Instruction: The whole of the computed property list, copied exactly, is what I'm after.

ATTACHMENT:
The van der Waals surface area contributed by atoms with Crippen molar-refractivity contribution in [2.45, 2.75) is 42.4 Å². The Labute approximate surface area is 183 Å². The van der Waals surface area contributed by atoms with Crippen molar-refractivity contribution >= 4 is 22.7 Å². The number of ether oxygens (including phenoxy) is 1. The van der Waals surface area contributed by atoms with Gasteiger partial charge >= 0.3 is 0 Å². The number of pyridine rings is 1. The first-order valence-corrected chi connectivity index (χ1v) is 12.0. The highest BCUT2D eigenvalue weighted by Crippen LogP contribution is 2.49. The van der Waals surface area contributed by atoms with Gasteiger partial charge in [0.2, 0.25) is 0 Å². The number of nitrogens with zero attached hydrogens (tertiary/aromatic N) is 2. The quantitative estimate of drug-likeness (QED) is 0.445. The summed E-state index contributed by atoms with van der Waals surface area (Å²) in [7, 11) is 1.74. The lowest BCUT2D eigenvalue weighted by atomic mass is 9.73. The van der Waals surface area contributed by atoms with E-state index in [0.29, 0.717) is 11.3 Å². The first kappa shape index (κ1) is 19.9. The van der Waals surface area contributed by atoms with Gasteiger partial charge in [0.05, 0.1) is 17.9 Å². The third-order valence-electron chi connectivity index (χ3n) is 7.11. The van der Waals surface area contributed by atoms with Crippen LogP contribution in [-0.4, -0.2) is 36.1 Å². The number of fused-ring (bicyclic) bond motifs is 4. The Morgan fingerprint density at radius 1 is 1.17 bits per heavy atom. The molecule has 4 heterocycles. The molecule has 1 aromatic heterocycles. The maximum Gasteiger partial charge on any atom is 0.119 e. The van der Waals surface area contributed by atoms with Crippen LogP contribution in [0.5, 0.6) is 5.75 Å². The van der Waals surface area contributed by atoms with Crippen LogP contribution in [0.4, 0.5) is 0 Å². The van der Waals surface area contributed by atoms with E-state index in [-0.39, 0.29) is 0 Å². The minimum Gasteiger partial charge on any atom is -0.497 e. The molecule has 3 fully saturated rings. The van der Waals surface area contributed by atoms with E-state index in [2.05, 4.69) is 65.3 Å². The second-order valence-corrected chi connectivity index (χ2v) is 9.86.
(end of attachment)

The van der Waals surface area contributed by atoms with Crippen molar-refractivity contribution in [2.45, 2.75) is 42.4 Å². The Labute approximate surface area is 183 Å². The van der Waals surface area contributed by atoms with Crippen molar-refractivity contribution >= 4 is 22.7 Å². The number of ether oxygens (including phenoxy) is 1. The van der Waals surface area contributed by atoms with Gasteiger partial charge >= 0.3 is 0 Å². The number of pyridine rings is 1. The first-order valence-corrected chi connectivity index (χ1v) is 12.0. The highest BCUT2D eigenvalue weighted by Crippen LogP contribution is 2.49. The van der Waals surface area contributed by atoms with Gasteiger partial charge in [0.2, 0.25) is 0 Å². The number of nitrogens with zero attached hydrogens (tertiary/aromatic N) is 2. The quantitative estimate of drug-likeness (QED) is 0.445. The summed E-state index contributed by atoms with van der Waals surface area (Å²) in [7, 11) is 1.74. The lowest BCUT2D eigenvalue weighted by atomic mass is 9.73. The van der Waals surface area contributed by atoms with E-state index in [0.29, 0.717) is 11.3 Å². The first kappa shape index (κ1) is 19.9. The van der Waals surface area contributed by atoms with Gasteiger partial charge in [0.05, 0.1) is 17.9 Å². The third-order valence-electron chi connectivity index (χ3n) is 7.11. The van der Waals surface area contributed by atoms with Crippen LogP contribution in [-0.4, -0.2) is 36.1 Å². The number of fused-ring (bicyclic) bond motifs is 4. The Morgan fingerprint density at radius 1 is 1.17 bits per heavy atom. The molecule has 4 heterocycles. The molecule has 1 aromatic heterocycles. The maximum Gasteiger partial charge on any atom is 0.119 e. The van der Waals surface area contributed by atoms with Crippen LogP contribution in [0.5, 0.6) is 5.75 Å². The van der Waals surface area contributed by atoms with Crippen LogP contribution in [0.4, 0.5) is 0 Å². The van der Waals surface area contributed by atoms with E-state index in [-0.39, 0.29) is 0 Å². The minimum Gasteiger partial charge on any atom is -0.497 e. The molecule has 3 fully saturated rings. The van der Waals surface area contributed by atoms with E-state index in [2.05, 4.69) is 65.3 Å². The second-order valence-corrected chi connectivity index (χ2v) is 9.86.